All the strategy and planning in the world doesn’t matter if you can’t get things like payroll processing right. By Tom Shoop
Army medic Shawn Aiken pawned his iPhone last year.
That is not exactly shocking. Soldiers, like other Americans, sometimes get in over their heads financially and are forced to take extreme measures. In the case of Aiken and his fiancée, those also included selling off jewelry and the medical bag he used while serving in Afghanistan.
But Aiken didn’t get himself into financial trouble. In an exhaustively reported piece last week, Scot J. Paltrow and Kelly Carr of Reuters detail how the Defense Department put him there. While Aiken was receiving treatment at Ft. Bliss, Texas, for the effects of traumatic brain injury, post-traumatic stress disorder and a hip injury -- among other ailments -- Defense officials began systematically and erroneously withholding huge amounts of his pay. By December 2011, Aiken’s paycheck, ordinarily about $3,300, had dwindled to a mere $118.
Anyone who’s ever dealt with a human resources or payroll operation in an organization, large or small, knows that mistakes happen. And in the military, unfortunately, they happen all the time -- sometimes in the most tragic of circumstances. Why?
Part of the answer is the staggering complexity of the military pay system. It covers millions of soldiers, sailors, airmen and Marines (including members of the Guard and Reserves), whose pay status can change by the day depending on whether, where and if they are deployed. Service members are eligible for special pay rates in war zones, and if they’re injured, certain debts to the military are supposed to be forgiven. The whole system is supposed to be run by the Defense Finance and Accounting Service, or DFAS, but this centralized operation like many DOD outfits depends heavily on the individual services for information and updates about service members’ status.
There’s a deeper reason for the ongoing payroll problems, though. And as in all things defense, it boils down to an acronym -- in this case DIMHRS, short for the Defense Integrated Military Human Resources System. DIMHRS (rather unfortunately pronounced “dime-ers”) was born in the late 1990s as a catch-all answer to the military’s pay and personnel issues. The system was supposed to be rapidly developed, then implemented in phases, beginning with the Army in 2004.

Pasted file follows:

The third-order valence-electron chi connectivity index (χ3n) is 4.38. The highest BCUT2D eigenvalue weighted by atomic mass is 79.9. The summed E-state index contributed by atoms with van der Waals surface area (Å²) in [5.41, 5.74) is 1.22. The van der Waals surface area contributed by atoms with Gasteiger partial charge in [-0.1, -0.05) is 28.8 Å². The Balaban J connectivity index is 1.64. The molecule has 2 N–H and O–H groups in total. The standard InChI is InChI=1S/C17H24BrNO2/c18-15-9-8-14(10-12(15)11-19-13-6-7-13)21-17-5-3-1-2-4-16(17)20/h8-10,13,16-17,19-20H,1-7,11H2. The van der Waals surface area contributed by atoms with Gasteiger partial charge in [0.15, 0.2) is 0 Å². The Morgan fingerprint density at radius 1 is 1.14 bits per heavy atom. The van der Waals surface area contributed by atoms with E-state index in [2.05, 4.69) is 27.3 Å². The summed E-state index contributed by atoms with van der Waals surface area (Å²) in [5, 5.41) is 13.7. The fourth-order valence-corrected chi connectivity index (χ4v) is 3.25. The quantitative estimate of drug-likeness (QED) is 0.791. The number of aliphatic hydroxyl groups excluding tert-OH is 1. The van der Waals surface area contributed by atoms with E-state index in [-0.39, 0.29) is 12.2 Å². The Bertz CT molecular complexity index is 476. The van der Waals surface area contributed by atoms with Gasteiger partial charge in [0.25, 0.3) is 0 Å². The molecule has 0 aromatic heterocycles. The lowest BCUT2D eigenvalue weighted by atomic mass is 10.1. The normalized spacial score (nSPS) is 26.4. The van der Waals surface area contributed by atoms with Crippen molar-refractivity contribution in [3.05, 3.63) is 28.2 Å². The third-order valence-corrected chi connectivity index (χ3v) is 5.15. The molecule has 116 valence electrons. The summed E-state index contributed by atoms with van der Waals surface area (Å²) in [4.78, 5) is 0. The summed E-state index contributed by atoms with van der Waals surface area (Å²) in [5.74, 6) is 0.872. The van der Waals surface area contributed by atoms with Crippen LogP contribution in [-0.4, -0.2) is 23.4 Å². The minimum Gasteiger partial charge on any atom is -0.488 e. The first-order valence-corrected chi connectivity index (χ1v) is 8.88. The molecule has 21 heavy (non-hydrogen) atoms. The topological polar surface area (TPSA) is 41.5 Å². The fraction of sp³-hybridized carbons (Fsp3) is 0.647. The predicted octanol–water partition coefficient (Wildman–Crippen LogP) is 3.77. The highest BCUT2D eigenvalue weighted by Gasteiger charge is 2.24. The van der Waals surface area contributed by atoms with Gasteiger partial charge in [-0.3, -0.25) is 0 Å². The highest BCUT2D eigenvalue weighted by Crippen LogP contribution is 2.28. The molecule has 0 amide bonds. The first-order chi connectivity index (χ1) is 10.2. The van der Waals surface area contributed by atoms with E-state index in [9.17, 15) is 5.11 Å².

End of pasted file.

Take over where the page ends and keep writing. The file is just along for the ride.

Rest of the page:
But as with so many other huge information technology projects in government (not to mention many major Defense acquisitions), things didn’t go as planned.
By September 2003, the DIMHRS launch date had stretched to late 2005, and even then the Army was only going to get to use the system in limited fashion. Still, David Chu, then undersecretary of Defense for personnel and readiness, promised it would “provide everyone, most especially the combatant commanders, with much better visibility over what is ultimately the most important resource they have, and that is their people."
Eventually, the Pentagon started developing a stopgap system, called Forward Compatible Payroll, to address problems such as highly publicized issues with Guard and Reserve pay. (And even in that effort, the Government Accountability Office found, the Pentagon didn’t follow its own guidelines for technology investments.) In the meantime, the DIMHRS project wheezed along, with the services layering on literally thousands of new requirements. By early 2009, the system was way over budget and was still in the testing phase.
It fell to then-Deputy Defense Secretary Gordon England to make a decision on DIMHRS’ future. He gathered top military brass at the Pentagon to weigh options. Their recommendation: Pull the plug. As Reuters’ Paltrow and Carr reported, “the consensus, according to participants, was that the only way to make it work would be to pull a four-star general from the wars in Iraq and Afghanistan to manage what they saw as a bookkeeping project.”
That’s the problem, though -- if getting something as fundamental as the military compensation system right is viewed as a mere “bookkeeping project,” then it’s unlikely the Pentagon will ever devote the time and attention needed to get it right. And if the Defense Department keeps trying to build such critical systems without the oversight of top military and civilian officials, its efforts are likely doomed to failure.
To make matters worse, the capacity for managing a large-scale information technology initiative in the area of human resources has probably diminished in the years since DIMHRS was canceled. And in the era of sequestration, things are likely to continue to get worse, not better.
After all, what was DFAS doing at the time the Reuters report appeared last week? Along with other Defense agencies, it was beginning the process of furloughing its employees. “Rest assured,” DFAS insisted, “we will continue to make payroll on time for our military, civilians, retirees and annuitants.”
Doubtless DFAS employees will do everything in their power to make sure that happens. But with outdated systems and cumbersome processes in their way, Shawn Aiken and other service members can be forgiven for feeling anything but assured.
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